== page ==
For this week’s blog post, I’ll focus on the veterinary implications of the disease, since that’s the field I’m more familiar with. I will discuss the human medicine side next time.
Many mammals can contract Lyme, though, cats don’t seem to show symptoms of it (4). Dogs, on the other hand, most certainly can. Lyme disease can affect dogs as much as it can humans, and is therefore very important to keep an eye out for ticks on your dogs. Though, many dogs who contract Borrelia are asymptomatic, others can get quite ill.
Just like in humans, it can take several weeks or even months for symptoms to develop. There is a range of symptoms; including fever, lethargy and loss of appetite. More serious symptoms include the swelling of the joints, limping, orthopedic pain, and even kidney disease(5).
The most common carrier of Lyme in the US is the blacklegged tick, also called the deer tick (5). Whenever I go over flea and tick prevention, I tell clients that the general rule is: the higher the deer population, the higher the tick population. It is very important to keep your dog (and cat—even if they’re unlikely to contract the disease, there are plenty of other health concerns associated with ticks) on an effective flea and tick preventative (6).
My personal favorite (though there are others) is Frontline or Nexgard. Both are products manufactured by Boehringer-Ingelheim (previously Merial). Unfortunately, no flea/tick preventative will keep ticks off of the pet (anti-tick forcefields have not been invented yet). However, the products should kill the ticks before they have the chance to spread Lyme and other tick-borne diseases. Ticks have to be attached (actively feeding) to the pet—or person—for 24-48 hours in order to transmit disease. Frontline and Nexgard do a pretty good job, and we see some pretty good success with it. ***It is important to note that it’s recommended that you get ANY flea, tick and heartworm preventative from a licensed veterinary office. Though many flea/tick preventatives are not considered prescriptions, getting them over the counter does come with some risks, such as forgery and inappropriate storage. It is also important to note that all heartworm preventatives are treated as prescriptions because they’re used to prevent a parasite found in the heart and bloodstream.***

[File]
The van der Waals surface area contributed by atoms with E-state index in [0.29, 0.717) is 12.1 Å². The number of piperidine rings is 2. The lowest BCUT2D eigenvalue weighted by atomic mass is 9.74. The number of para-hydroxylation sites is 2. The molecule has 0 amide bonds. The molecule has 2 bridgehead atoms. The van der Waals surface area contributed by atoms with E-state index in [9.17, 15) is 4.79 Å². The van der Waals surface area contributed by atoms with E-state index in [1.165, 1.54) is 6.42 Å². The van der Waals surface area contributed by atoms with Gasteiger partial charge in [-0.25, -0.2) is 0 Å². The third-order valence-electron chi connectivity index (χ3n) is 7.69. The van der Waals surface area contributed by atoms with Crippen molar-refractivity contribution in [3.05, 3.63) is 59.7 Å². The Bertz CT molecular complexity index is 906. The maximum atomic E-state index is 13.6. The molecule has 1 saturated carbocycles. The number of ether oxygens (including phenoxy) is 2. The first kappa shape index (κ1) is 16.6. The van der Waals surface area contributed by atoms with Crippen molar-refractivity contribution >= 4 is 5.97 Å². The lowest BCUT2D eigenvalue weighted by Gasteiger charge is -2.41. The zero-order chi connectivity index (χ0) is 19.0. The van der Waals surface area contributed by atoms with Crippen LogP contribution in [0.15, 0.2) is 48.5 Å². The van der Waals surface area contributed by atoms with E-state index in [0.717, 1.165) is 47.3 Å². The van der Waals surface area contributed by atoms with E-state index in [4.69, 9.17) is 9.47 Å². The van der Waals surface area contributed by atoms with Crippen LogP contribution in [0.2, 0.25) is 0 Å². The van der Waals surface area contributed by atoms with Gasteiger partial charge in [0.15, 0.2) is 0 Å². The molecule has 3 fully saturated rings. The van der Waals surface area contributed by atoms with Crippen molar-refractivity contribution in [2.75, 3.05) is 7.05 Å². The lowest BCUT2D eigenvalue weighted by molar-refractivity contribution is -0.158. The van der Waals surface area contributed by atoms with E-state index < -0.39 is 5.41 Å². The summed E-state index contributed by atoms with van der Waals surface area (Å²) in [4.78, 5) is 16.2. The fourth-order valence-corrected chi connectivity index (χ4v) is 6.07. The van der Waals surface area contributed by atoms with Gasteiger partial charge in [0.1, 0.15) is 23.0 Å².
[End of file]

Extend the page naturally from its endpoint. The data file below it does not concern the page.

Your dog can be tested for Lyme at your family veterinary office. Many can do the test in-house, meaning you can get the result in ten minutes. The test we use at my work also includes a heartworm test (I will be discussing heartworm eventually), and tests for anaplasma and ehrlichia (two other tick-borne illnesses).
In conclusion, Lyme disease is a major health concern due to the fact that it is spread by ticks, and that it has a very wide range of symptoms. I will post a link (click here) to an interactive map that shows the prevalence of Lyme disease in the US and Canada (you can also choose to see the prevalence of other diseases in dogs and cats as well, it’s an awesome resource).
Well, that’s it for now. I’ll be talking more about Lyme disease in my next blog post, though I’ll be focusing more on human infection. And I’ll also have more info on my book. Until then, happy reading!